For example, the government of Honduras has commissioned a land title registry that uses a blockchain to reliably and transparently record and transfer property ownership. And it is not just international governments who are starting to explore this notary-like function of blockchains. Connecticut’s Department of Economic and Community Development surveyed local technology businesses and stored the responses in a blockchain. American political parties have explored a similar use of the notary function of the blockchain to facilitate electronic voting. In each case, the survey or voting data is encrypted to preserve privacy before recordation into the blockchain. Respondents are then given a password allowing them to verify the accuracy of their information.

In addition to enabling secure public databases, the blockchain also makes possible new government services that were not previously feasible. For example, since Bitcoin transactions are unchangeable and blockchain records of each account and transaction are open to public inspection, a financial reporting or purchasing system based on the blockchain could provide assurances to citizens that their public funds are being spent responsibly. Indeed, during a 2015 campaign, a candidate for mayor of London pledged to run the city’s finances using blockchain technology, allowing the public to instantly see and audit each expenditure as it occurs.

Blockchain-based smart contracts are another futuristic use of the technology. For example, an enterprising locality could offer a blockchain-based municipal bond that automatically accrues and pays interest to its holder on a pre-determined schedule. Indeed, the state legislature in Vermont has already begun considering the use of smart contracts for state business. The blockchain not only makes existing government functions more secure, open and efficient, but it also enables exciting new government services that were previously unimaginable.

Perhaps the most thorough exploration of governmental uses for the blockchain came earlier this year in a report commissioned by the U.S. Postal Service's Office of the Inspector General.  The report analyzes myriad ways blockchains might help the agency achieve efficiencies and cost savings, as well as potential threats to the USPS from this transformational technology. For instance, the agency might create a USPS-branded digital currency, called Postcoin, which could allow the agency to expand its international market and continue providing financial services at a fraction of the cost.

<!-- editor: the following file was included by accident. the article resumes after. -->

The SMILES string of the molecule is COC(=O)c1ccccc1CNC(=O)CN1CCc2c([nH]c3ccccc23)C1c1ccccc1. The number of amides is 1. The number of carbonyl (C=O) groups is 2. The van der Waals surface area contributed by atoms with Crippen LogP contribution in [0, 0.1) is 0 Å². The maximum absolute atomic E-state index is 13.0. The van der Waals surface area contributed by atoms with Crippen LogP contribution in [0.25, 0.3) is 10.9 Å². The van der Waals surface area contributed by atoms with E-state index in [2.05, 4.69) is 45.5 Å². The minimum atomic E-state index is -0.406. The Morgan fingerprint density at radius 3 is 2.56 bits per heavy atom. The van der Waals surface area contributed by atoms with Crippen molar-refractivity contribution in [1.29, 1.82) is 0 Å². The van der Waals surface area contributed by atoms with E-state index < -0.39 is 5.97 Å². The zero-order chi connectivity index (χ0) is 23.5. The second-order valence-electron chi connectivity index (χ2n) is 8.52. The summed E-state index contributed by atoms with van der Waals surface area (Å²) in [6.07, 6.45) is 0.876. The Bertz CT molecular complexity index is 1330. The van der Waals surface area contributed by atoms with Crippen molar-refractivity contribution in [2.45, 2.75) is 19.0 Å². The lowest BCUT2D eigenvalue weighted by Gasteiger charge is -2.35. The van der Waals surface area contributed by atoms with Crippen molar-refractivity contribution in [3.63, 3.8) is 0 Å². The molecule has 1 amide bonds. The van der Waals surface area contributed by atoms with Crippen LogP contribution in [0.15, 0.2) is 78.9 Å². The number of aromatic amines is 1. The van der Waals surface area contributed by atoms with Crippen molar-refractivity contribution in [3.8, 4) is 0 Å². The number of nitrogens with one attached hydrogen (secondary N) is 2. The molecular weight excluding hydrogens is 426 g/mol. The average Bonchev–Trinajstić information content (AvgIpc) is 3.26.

The USPS OIG also suggested blockchain technology may be used to provide and manage a secure digital identity, a persistent challenge at all levels of government. And the Department of Homeland Security recently awarded research grants to study the applicability of the blockchain for secure identity management.

Regulators must be educated about blockchain technology to strike the proper balance between preventing digital financial crime and allowing a new industry to flourish. Beyond their roles as regulators, government leaders should also know of the enormous potential for the technology to increase security and transparency in the delivery of government services. New systems built on the blockchain may also enable new ways of communicating with and meeting the needs of constituents. Indeed, pioneering cities, states, and even federal agencies are now beginning to explore how the blockchain can help government provide more efficient, transparent and secure services in the digital age. By embracing the benefits of blockchain, government agencies could jumpstart a new era of efficiency, transparency, and innovation in the public sector.

About the Authors

Blake Carpenter is a senior associate for Grant Thornton Public Sector.

Adam Hughes is the director of marketing and government relations for Grant Thornton Public Sector.